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Trouble & Strife (Reader)


Trouble and Strife was an independent radical feminist magazine published in Britain from 1983 to 2002 (as an English language sister-publication to the French journal Nouvelles questions féministes).

This new book, edited and with an introduction by former editorial
collective members Deborah Cameron and Joan Scanlon, collects together 30 of the best articles that appeared in the magazine, and also reproduces some of the cartoons which were one of its distinctive features. It contains sections on 'Controversies', 'Sexuality',
'Theory', 'History', and 'Culture'. Contributors include Dena Attar, Deborah Cameron, Christine Delphy, Stevi Jackson, Liz Kelly, Sigrid Rausing and Purna Sen.

The Reader like the magazine represents a particular, materialist
current in radical feminism which does not often feature in standard
anthologies: this will make it of interest to philosophers and historians of feminism, while the accessibility and continuing relevance of the contributions selected for the Reader will also make it a useful resource for teachers and students of women's/gender studies.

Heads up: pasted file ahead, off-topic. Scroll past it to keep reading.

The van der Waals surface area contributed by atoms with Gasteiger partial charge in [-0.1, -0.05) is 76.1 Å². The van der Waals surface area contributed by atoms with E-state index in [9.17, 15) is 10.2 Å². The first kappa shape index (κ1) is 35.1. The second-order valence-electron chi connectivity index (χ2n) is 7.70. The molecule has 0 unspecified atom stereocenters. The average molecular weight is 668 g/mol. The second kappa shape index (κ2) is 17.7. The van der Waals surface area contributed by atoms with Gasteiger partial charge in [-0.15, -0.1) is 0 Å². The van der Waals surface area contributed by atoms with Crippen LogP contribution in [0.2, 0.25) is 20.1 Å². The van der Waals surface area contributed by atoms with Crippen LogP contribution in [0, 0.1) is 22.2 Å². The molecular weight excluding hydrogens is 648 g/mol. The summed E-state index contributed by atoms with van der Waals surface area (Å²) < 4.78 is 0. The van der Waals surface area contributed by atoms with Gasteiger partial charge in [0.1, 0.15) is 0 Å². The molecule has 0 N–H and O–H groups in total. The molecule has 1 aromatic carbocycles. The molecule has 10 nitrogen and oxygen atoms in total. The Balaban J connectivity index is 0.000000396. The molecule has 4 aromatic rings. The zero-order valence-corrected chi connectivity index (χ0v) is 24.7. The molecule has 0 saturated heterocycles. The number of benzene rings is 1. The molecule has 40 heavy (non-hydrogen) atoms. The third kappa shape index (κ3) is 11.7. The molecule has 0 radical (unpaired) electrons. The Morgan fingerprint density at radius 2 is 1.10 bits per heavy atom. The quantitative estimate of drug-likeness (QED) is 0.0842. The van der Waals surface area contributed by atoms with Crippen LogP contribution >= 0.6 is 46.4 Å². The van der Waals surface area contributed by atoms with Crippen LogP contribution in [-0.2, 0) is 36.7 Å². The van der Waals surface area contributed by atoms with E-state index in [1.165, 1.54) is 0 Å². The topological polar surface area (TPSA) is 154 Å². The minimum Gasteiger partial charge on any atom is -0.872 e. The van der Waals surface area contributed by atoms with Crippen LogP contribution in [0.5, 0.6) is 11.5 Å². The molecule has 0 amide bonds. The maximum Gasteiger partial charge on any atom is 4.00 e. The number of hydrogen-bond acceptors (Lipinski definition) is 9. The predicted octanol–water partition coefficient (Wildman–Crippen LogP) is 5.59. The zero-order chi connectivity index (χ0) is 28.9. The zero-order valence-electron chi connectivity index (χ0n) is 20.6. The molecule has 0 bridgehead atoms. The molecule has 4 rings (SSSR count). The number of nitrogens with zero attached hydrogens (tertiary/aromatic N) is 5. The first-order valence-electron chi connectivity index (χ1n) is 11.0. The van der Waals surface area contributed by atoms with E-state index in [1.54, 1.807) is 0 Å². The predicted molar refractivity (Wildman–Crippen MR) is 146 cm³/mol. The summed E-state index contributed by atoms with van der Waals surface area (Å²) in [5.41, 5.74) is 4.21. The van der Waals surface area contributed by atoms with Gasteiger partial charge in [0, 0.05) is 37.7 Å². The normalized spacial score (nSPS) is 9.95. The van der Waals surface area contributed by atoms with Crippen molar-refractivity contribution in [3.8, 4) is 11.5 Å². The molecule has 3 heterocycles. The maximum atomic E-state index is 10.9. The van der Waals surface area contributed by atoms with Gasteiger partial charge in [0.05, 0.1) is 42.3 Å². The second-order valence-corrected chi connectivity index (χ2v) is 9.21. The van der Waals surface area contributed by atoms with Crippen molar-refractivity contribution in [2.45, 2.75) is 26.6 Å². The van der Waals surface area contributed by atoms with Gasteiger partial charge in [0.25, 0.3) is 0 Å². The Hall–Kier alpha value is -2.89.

The Trouble and Strife Reader is available as a paperback book (an e-book with exclusive additional content will be available in 2010), and it can also be downloaded for non-commercial purposes free of charge from Bloomsbury Academic's website,

Do also check out the newly launched Trouble and Strife website, where we will be making the magazine's whole archive available over the next year, as well as putting up some new content and running a blog to which we invite all feminists to contribute posts and comments. The address is

The legend which appeared on the magazine’s masthead throughout its life offers a succinct summary of its political position:

"Trouble and Strife is cockney rhyming slang for wife. We chose this name because it acknowledges the reality of conflict in relations between women and men. As radical feminists, our politics come directly from this tension between men’s power and women’s resistance."

Its political vocabulary emphasized ‘conflict’, ‘power’ and ‘resistance’, as is clear from the editorial in the first issue in 1983:

"We believe that men as a group benefit from the oppression and exploitation of women as a group. We do not see women’s oppression as secondary in importance to class or any other oppression; nor do we see it as produced by or maintained because of class or any other oppression. Although we recognize that women experience additional oppressions, particularly through race, ethnic origin, age, disability, class, and that these…may benefit and be contributed to by women who do not share them, all women are oppressed as women."


United Kingdom
Timerange, Issue-nr, ...: 
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Grassroots media in Europe
Women's Liberation Movement